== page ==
At a conference that devoted much of its attention to celebrating the rise of collaborative platforms, media, and technologies, you had to wonder if the "Web 2.0" collaborative future would die before it really began. That was my takeaway from the Demo Fall 2008 conference in San Diego, which gave 72 startups six minutes each to show their stuff, usually in beta form.
Most of the startups focused on collaborative technologies, from the still-popular but overcrowded photo sharing and contacts sharing services to the more intriguing ones such as Qtask's eponymous online project collaboration suite in the business space and MixMatchMusic's self-named service for musical collaboration, which is meant to let artists work together and then share in revenues from their works.
I was struck by how obvious and redundant many of the startups' ideas were. For many, the goal was to own a social channel -- such as document sharing, photo sharing, contacts sharing, music sharing, or video sharing -- and somehow ride the social networking/Web 2.0 buzz to profits, usually based on ads. Never mind that Web 2.0 stalwarts such as Facebook haven't been able to do so. Or that such sites are a dime a dozen today, all vying to be your only hub for whatever information they store on your behalf. Or that they all seem to assume that people really do want to watch every video ever made or see every photo ever taken. Many of this ilk seemed like last-gasp attempts to get on the Web 2.0 bandwagon before the VC community moved on.
In separate presentations, Demo executive producer Chris Shipley and AllThingsD.com co-executive editor Kara Swisher noted this gap, and both suggested that the "hanging out" type of Web 2.0 environments like Facebook and MySpace wouldn't stay relevant much longer. In their place, Shipley predicted the rise of "collaboration for a purpose" sites and services that would come with lucrative business cases. Sites like Facebook certainly were critical for showing that the Web was about more than informational pages and transactions, but they wouldn't have the same financial effects as either of the previous Web generations, she said. The purposeful sites she saw emerging would have that impact, Shipley proposed.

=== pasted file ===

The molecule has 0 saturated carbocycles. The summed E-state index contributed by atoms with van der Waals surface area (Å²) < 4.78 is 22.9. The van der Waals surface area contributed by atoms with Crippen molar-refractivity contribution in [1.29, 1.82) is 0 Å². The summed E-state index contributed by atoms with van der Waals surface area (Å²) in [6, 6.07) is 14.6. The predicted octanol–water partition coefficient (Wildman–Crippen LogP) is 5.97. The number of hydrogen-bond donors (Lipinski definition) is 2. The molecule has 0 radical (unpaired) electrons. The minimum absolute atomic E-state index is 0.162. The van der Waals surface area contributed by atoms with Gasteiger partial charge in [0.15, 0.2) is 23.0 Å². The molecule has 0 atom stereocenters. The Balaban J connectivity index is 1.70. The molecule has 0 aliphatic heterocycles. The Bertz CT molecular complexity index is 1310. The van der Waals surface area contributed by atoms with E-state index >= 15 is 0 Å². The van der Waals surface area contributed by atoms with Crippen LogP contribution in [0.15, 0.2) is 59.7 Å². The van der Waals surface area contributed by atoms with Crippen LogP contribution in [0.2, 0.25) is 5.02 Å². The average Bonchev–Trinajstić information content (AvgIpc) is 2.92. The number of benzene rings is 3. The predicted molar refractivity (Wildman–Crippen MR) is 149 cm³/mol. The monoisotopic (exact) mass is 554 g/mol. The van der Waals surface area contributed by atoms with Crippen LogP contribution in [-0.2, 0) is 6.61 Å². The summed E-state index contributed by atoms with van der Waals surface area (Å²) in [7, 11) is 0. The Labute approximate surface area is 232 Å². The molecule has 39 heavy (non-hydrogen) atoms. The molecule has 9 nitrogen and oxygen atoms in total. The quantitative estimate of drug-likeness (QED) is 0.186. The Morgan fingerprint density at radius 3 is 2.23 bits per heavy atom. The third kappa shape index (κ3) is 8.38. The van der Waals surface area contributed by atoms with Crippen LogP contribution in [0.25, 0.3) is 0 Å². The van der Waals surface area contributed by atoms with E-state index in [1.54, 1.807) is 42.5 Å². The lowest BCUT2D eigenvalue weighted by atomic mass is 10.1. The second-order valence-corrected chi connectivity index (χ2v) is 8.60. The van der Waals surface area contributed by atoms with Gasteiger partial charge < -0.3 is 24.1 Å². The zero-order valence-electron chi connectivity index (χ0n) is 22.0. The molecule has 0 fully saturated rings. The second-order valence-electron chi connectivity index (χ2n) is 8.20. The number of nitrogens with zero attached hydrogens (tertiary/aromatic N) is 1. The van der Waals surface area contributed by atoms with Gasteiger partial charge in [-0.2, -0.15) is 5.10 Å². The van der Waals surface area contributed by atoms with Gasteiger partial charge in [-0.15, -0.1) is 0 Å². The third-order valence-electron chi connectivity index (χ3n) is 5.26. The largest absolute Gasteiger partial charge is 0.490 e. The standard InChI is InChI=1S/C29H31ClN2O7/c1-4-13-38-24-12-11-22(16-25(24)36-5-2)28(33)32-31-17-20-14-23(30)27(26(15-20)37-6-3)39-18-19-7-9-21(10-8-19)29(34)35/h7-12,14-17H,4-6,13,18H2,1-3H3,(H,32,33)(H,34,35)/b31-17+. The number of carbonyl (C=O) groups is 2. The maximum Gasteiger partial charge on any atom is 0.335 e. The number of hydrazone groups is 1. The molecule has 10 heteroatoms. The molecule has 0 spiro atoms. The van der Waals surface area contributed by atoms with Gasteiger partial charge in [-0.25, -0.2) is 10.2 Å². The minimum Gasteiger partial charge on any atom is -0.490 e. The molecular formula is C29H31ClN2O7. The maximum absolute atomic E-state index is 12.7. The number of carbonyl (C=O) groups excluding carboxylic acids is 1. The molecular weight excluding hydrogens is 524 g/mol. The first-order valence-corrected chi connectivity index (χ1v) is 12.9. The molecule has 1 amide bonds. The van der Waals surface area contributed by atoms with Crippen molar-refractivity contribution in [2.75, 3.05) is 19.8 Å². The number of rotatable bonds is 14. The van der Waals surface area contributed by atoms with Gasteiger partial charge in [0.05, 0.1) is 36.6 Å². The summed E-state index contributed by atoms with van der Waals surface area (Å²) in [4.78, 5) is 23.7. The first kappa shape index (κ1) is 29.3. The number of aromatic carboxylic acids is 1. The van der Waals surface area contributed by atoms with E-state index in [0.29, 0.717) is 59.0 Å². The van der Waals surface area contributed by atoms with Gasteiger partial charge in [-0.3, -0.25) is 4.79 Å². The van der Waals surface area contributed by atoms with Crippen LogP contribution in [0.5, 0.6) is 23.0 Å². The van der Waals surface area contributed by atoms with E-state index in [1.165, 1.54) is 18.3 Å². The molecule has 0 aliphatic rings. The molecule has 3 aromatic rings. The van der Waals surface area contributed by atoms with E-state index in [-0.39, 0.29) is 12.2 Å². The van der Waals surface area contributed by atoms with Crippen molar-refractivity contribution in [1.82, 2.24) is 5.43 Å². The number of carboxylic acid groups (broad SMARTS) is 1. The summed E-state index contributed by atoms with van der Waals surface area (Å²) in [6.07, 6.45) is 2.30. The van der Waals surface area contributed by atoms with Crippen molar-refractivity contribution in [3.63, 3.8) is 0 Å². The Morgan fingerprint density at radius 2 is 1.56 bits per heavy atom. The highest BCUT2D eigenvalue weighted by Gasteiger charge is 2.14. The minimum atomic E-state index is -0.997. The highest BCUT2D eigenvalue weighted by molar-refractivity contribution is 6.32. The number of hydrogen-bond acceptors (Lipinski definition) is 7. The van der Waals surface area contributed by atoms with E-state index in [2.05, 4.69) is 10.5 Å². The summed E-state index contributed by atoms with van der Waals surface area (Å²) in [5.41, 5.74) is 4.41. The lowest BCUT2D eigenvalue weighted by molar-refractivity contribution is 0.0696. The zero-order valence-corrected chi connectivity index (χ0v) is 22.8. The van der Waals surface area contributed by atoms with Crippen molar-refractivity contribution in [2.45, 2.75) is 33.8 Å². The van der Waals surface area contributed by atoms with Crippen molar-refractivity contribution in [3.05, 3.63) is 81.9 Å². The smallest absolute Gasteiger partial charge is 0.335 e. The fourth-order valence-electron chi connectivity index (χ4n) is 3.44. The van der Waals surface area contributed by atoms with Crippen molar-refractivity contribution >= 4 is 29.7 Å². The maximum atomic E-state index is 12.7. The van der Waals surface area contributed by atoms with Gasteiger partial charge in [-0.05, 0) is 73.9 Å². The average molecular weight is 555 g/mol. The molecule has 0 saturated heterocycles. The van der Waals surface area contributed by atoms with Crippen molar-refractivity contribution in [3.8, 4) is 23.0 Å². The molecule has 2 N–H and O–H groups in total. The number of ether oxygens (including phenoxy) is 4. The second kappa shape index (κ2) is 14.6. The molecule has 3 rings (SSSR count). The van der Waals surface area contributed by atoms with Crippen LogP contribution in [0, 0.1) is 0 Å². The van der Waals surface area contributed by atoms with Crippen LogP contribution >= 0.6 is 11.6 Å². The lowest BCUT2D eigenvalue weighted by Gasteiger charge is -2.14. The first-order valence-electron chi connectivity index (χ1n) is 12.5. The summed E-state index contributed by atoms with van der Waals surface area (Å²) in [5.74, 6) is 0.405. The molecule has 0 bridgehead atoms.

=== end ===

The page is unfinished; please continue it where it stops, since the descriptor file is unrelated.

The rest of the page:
Swisher noted that two underpinnings of many of the Web 2.0 startups were in doubt: advertising and ubiquitous connectivity. She noted that the poor economy, which is likely to remain that way for some time, made advertising a risky basis for business success. And she said that poor wired and wireless broadband speeds and coverage, coupled with its very high price compared to the rest of the world and the moves by carriers to limit user bandwidth usage, made it risky to base a business on ubiquitous, fast, cheap broadband coverage to carry all that data, video, and audio.
Still, there were some indications of a change toward purposeful collaboration, Shipley predicted. Compared to two other project-collaboration services at the Demo Fall show, Qtask's project service seemed to be viable, covering not just shared documents and messaging but actual project management tools to track schedules, approvals, and assignments. Given how much time people spend in e-mail anyhow, it's unclear whether they can be convinced to use such a service and not fall back to sending out mass e-mails to project participants instead.
Another example was Cinergix's Creately, an online business process modeling tool that, in Microsoft Visio fashion, lets you diagram processes such as network design or mortgage approval workflows, with embedded rules that let you validate the process as you diagram it. Such tools have long existed, but not in a collaborative Web environment in which users can propose their own business logic.
This story, "Is Web 2.0 Already on Its Way Out?" was originally published by InfoWorld.